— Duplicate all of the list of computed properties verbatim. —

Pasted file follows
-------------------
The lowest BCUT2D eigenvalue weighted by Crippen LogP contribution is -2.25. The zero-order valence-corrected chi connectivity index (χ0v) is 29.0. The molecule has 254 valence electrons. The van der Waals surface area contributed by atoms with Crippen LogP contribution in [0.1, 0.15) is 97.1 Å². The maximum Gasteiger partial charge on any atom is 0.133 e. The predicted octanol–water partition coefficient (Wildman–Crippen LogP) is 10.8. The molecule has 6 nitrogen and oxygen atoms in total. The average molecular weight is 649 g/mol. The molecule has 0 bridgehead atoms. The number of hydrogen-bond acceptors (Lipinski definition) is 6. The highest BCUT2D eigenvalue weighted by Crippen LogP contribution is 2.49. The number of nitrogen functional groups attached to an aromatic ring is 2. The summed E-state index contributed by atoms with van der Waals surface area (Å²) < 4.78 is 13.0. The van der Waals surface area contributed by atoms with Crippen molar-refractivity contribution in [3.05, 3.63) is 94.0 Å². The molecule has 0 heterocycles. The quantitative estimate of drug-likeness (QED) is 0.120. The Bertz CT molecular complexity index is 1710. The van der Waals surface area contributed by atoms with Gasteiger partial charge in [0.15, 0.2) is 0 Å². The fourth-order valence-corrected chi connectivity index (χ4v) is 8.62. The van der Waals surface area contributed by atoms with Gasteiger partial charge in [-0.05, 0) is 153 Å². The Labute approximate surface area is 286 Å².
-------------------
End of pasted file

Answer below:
The lowest BCUT2D eigenvalue weighted by Crippen LogP contribution is -2.25. The zero-order valence-corrected chi connectivity index (χ0v) is 29.0. The molecule has 254 valence electrons. The van der Waals surface area contributed by atoms with Crippen LogP contribution in [0.1, 0.15) is 97.1 Å². The maximum Gasteiger partial charge on any atom is 0.133 e. The predicted octanol–water partition coefficient (Wildman–Crippen LogP) is 10.8. The molecule has 6 nitrogen and oxygen atoms in total. The average molecular weight is 649 g/mol. The molecule has 0 bridgehead atoms. The number of hydrogen-bond acceptors (Lipinski definition) is 6. The highest BCUT2D eigenvalue weighted by Crippen LogP contribution is 2.49. The number of nitrogen functional groups attached to an aromatic ring is 2. The summed E-state index contributed by atoms with van der Waals surface area (Å²) < 4.78 is 13.0. The van der Waals surface area contributed by atoms with Crippen molar-refractivity contribution in [3.05, 3.63) is 94.0 Å². The molecule has 0 heterocycles. The quantitative estimate of drug-likeness (QED) is 0.120. The Bertz CT molecular complexity index is 1710. The van der Waals surface area contributed by atoms with Gasteiger partial charge in [0.15, 0.2) is 0 Å². The fourth-order valence-corrected chi connectivity index (χ4v) is 8.62. The van der Waals surface area contributed by atoms with Gasteiger partial charge in [-0.05, 0) is 153 Å². The Labute approximate surface area is 286 Å².